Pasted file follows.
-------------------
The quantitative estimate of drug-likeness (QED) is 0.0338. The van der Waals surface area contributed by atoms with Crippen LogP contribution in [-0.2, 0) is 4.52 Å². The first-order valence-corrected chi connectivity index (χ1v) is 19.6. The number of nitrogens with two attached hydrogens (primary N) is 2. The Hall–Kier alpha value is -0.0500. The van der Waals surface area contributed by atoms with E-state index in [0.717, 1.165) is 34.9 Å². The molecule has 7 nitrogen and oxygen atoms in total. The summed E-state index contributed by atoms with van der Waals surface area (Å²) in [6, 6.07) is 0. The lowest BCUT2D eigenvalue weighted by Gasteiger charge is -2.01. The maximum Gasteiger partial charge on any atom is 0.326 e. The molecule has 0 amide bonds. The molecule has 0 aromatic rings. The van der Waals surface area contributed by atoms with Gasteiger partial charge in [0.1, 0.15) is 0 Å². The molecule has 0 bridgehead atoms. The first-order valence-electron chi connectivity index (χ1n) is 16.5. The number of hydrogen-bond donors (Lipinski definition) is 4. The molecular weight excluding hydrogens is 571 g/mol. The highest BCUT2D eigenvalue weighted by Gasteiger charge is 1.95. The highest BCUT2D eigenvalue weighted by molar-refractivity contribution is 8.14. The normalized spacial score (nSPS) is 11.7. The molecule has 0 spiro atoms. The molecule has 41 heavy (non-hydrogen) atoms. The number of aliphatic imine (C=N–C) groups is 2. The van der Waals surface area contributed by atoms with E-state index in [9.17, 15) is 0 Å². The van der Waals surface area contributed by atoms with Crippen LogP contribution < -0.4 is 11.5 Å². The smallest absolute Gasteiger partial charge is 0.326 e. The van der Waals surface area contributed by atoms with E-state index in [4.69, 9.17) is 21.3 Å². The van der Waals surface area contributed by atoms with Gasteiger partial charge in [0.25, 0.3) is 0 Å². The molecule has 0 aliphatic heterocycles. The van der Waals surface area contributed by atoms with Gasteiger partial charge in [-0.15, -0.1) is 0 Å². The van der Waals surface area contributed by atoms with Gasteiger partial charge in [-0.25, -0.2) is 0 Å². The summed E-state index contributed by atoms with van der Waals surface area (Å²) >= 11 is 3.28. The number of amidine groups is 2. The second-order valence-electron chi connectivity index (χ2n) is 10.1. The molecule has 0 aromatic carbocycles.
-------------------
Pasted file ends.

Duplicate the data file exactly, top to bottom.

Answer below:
The quantitative estimate of drug-likeness (QED) is 0.0338. The van der Waals surface area contributed by atoms with Crippen LogP contribution in [-0.2, 0) is 4.52 Å². The first-order valence-corrected chi connectivity index (χ1v) is 19.6. The number of nitrogens with two attached hydrogens (primary N) is 2. The Hall–Kier alpha value is -0.0500. The van der Waals surface area contributed by atoms with E-state index in [0.717, 1.165) is 34.9 Å². The molecule has 7 nitrogen and oxygen atoms in total. The summed E-state index contributed by atoms with van der Waals surface area (Å²) in [6, 6.07) is 0. The lowest BCUT2D eigenvalue weighted by Gasteiger charge is -2.01. The maximum Gasteiger partial charge on any atom is 0.326 e. The molecule has 0 amide bonds. The molecule has 0 aromatic rings. The van der Waals surface area contributed by atoms with Gasteiger partial charge in [0.1, 0.15) is 0 Å². The molecule has 0 bridgehead atoms. The first-order valence-electron chi connectivity index (χ1n) is 16.5. The number of hydrogen-bond donors (Lipinski definition) is 4. The molecular weight excluding hydrogens is 571 g/mol. The highest BCUT2D eigenvalue weighted by Gasteiger charge is 1.95. The highest BCUT2D eigenvalue weighted by molar-refractivity contribution is 8.14. The normalized spacial score (nSPS) is 11.7. The molecule has 0 spiro atoms. The molecule has 41 heavy (non-hydrogen) atoms. The number of aliphatic imine (C=N–C) groups is 2. The van der Waals surface area contributed by atoms with E-state index in [9.17, 15) is 0 Å². The van der Waals surface area contributed by atoms with Crippen LogP contribution < -0.4 is 11.5 Å². The smallest absolute Gasteiger partial charge is 0.326 e. The van der Waals surface area contributed by atoms with E-state index in [4.69, 9.17) is 21.3 Å². The van der Waals surface area contributed by atoms with Gasteiger partial charge in [0.25, 0.3) is 0 Å². The molecule has 0 aliphatic heterocycles. The van der Waals surface area contributed by atoms with Gasteiger partial charge in [-0.15, -0.1) is 0 Å². The van der Waals surface area contributed by atoms with Gasteiger partial charge in [-0.25, -0.2) is 0 Å². The summed E-state index contributed by atoms with van der Waals surface area (Å²) >= 11 is 3.28. The number of amidine groups is 2. The second-order valence-electron chi connectivity index (χ2n) is 10.1. The molecule has 0 aromatic carbocycles.